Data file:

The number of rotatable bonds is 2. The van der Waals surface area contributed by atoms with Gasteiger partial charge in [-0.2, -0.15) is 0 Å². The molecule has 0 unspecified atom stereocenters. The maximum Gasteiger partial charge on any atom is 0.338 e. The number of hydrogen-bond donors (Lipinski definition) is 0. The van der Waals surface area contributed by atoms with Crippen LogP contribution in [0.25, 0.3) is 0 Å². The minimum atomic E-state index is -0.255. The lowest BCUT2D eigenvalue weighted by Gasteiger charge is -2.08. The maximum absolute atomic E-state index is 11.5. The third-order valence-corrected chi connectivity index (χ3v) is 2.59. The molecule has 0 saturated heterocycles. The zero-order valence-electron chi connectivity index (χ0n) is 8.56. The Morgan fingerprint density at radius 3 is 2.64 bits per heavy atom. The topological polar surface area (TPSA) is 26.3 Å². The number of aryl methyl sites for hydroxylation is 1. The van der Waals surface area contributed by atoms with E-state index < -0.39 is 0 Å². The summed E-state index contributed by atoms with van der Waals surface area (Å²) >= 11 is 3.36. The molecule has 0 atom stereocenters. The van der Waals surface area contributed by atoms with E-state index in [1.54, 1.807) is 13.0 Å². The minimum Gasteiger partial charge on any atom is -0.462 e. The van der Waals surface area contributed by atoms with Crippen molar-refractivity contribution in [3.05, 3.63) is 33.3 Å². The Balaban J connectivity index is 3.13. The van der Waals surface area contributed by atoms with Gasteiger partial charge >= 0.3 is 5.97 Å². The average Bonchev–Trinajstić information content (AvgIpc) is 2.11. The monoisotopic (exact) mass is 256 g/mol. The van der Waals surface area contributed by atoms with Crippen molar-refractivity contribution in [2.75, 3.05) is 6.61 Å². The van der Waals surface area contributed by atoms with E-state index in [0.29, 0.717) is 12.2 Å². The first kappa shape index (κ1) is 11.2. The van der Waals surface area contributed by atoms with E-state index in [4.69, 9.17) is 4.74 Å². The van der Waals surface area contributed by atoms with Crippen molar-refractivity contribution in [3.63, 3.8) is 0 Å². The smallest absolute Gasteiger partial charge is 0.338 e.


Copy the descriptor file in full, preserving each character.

The number of rotatable bonds is 2. The van der Waals surface area contributed by atoms with Gasteiger partial charge in [-0.2, -0.15) is 0 Å². The molecule has 0 unspecified atom stereocenters. The maximum Gasteiger partial charge on any atom is 0.338 e. The number of hydrogen-bond donors (Lipinski definition) is 0. The van der Waals surface area contributed by atoms with Crippen LogP contribution in [0.25, 0.3) is 0 Å². The minimum atomic E-state index is -0.255. The lowest BCUT2D eigenvalue weighted by Gasteiger charge is -2.08. The maximum absolute atomic E-state index is 11.5. The third-order valence-corrected chi connectivity index (χ3v) is 2.59. The molecule has 0 saturated heterocycles. The zero-order valence-electron chi connectivity index (χ0n) is 8.56. The Morgan fingerprint density at radius 3 is 2.64 bits per heavy atom. The topological polar surface area (TPSA) is 26.3 Å². The number of aryl methyl sites for hydroxylation is 1. The van der Waals surface area contributed by atoms with E-state index < -0.39 is 0 Å². The summed E-state index contributed by atoms with van der Waals surface area (Å²) >= 11 is 3.36. The molecule has 0 atom stereocenters. The van der Waals surface area contributed by atoms with E-state index in [1.54, 1.807) is 13.0 Å². The minimum Gasteiger partial charge on any atom is -0.462 e. The van der Waals surface area contributed by atoms with Crippen molar-refractivity contribution in [3.05, 3.63) is 33.3 Å². The Balaban J connectivity index is 3.13. The van der Waals surface area contributed by atoms with Gasteiger partial charge >= 0.3 is 5.97 Å². The average Bonchev–Trinajstić information content (AvgIpc) is 2.11. The monoisotopic (exact) mass is 256 g/mol. The van der Waals surface area contributed by atoms with Crippen molar-refractivity contribution in [2.75, 3.05) is 6.61 Å². The van der Waals surface area contributed by atoms with E-state index in [0.29, 0.717) is 12.2 Å². The first kappa shape index (κ1) is 11.2. The van der Waals surface area contributed by atoms with E-state index in [4.69, 9.17) is 4.74 Å². The van der Waals surface area contributed by atoms with Crippen molar-refractivity contribution in [3.63, 3.8) is 0 Å². The smallest absolute Gasteiger partial charge is 0.338 e.